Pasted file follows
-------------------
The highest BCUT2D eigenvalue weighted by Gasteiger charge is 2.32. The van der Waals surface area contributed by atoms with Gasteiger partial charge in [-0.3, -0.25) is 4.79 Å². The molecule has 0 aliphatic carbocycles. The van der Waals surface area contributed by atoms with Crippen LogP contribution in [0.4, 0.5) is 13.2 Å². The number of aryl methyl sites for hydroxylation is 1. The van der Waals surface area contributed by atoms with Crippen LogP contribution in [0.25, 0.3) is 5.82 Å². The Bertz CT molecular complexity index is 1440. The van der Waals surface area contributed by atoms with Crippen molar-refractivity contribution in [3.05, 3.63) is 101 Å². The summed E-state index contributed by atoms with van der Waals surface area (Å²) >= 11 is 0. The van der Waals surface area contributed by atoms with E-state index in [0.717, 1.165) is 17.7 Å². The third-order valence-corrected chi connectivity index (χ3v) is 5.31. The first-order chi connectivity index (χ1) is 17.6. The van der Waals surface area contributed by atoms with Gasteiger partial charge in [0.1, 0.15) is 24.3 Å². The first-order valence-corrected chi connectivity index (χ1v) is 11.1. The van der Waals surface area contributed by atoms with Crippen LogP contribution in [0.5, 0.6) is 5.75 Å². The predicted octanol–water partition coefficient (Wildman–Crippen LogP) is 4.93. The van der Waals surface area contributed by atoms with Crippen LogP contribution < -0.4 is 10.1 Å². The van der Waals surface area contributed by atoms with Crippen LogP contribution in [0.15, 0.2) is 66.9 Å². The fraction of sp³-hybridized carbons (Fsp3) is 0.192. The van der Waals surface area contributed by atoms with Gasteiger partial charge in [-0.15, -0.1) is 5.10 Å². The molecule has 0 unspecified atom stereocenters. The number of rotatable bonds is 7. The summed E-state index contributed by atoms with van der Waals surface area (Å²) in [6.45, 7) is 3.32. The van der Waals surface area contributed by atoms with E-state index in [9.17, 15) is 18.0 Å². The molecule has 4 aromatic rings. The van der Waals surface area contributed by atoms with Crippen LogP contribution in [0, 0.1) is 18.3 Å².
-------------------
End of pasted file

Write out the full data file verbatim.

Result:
The highest BCUT2D eigenvalue weighted by Gasteiger charge is 2.32. The van der Waals surface area contributed by atoms with Gasteiger partial charge in [-0.3, -0.25) is 4.79 Å². The molecule has 0 aliphatic carbocycles. The van der Waals surface area contributed by atoms with Crippen LogP contribution in [0.4, 0.5) is 13.2 Å². The number of aryl methyl sites for hydroxylation is 1. The van der Waals surface area contributed by atoms with Crippen LogP contribution in [0.25, 0.3) is 5.82 Å². The Bertz CT molecular complexity index is 1440. The van der Waals surface area contributed by atoms with Crippen molar-refractivity contribution in [3.05, 3.63) is 101 Å². The summed E-state index contributed by atoms with van der Waals surface area (Å²) >= 11 is 0. The van der Waals surface area contributed by atoms with E-state index in [0.717, 1.165) is 17.7 Å². The third-order valence-corrected chi connectivity index (χ3v) is 5.31. The first-order chi connectivity index (χ1) is 17.6. The van der Waals surface area contributed by atoms with Gasteiger partial charge in [0.1, 0.15) is 24.3 Å². The first-order valence-corrected chi connectivity index (χ1v) is 11.1. The van der Waals surface area contributed by atoms with Crippen LogP contribution in [0.5, 0.6) is 5.75 Å². The predicted octanol–water partition coefficient (Wildman–Crippen LogP) is 4.93. The van der Waals surface area contributed by atoms with Crippen LogP contribution < -0.4 is 10.1 Å². The van der Waals surface area contributed by atoms with Crippen LogP contribution in [0.15, 0.2) is 66.9 Å². The fraction of sp³-hybridized carbons (Fsp3) is 0.192. The van der Waals surface area contributed by atoms with Gasteiger partial charge in [-0.15, -0.1) is 5.10 Å². The molecule has 0 unspecified atom stereocenters. The number of rotatable bonds is 7. The summed E-state index contributed by atoms with van der Waals surface area (Å²) in [6.45, 7) is 3.32. The van der Waals surface area contributed by atoms with E-state index in [9.17, 15) is 18.0 Å². The molecule has 4 aromatic rings. The van der Waals surface area contributed by atoms with Crippen LogP contribution in [0, 0.1) is 18.3 Å².